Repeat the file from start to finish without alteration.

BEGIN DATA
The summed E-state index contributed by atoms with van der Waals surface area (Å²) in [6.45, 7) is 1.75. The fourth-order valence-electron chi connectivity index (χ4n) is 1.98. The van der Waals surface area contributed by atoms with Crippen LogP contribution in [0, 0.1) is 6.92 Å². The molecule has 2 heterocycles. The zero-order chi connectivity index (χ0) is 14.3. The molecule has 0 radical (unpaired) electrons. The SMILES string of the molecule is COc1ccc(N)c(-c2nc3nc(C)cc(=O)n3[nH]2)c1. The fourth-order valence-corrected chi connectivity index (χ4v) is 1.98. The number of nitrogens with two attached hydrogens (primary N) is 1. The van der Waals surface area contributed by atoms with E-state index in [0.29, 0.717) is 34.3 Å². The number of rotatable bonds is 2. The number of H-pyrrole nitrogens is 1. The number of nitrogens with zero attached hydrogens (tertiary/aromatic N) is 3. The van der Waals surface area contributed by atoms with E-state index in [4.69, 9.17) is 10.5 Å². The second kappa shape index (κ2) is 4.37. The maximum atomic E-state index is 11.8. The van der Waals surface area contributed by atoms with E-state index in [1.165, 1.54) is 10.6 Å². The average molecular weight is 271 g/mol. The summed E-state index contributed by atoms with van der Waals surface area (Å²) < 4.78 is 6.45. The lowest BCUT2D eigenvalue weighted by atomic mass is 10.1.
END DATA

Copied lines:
The summed E-state index contributed by atoms with van der Waals surface area (Å²) in [6.45, 7) is 1.75. The fourth-order valence-electron chi connectivity index (χ4n) is 1.98. The van der Waals surface area contributed by atoms with Crippen LogP contribution in [0, 0.1) is 6.92 Å². The molecule has 2 heterocycles. The zero-order chi connectivity index (χ0) is 14.3. The molecule has 0 radical (unpaired) electrons. The SMILES string of the molecule is COc1ccc(N)c(-c2nc3nc(C)cc(=O)n3[nH]2)c1. The fourth-order valence-corrected chi connectivity index (χ4v) is 1.98. The number of nitrogens with two attached hydrogens (primary N) is 1. The van der Waals surface area contributed by atoms with E-state index in [0.29, 0.717) is 34.3 Å². The number of rotatable bonds is 2. The number of H-pyrrole nitrogens is 1. The number of nitrogens with zero attached hydrogens (tertiary/aromatic N) is 3. The van der Waals surface area contributed by atoms with E-state index in [4.69, 9.17) is 10.5 Å². The second kappa shape index (κ2) is 4.37. The maximum atomic E-state index is 11.8. The van der Waals surface area contributed by atoms with E-state index in [1.165, 1.54) is 10.6 Å². The average molecular weight is 271 g/mol. The summed E-state index contributed by atoms with van der Waals surface area (Å²) < 4.78 is 6.45. The lowest BCUT2D eigenvalue weighted by atomic mass is 10.1.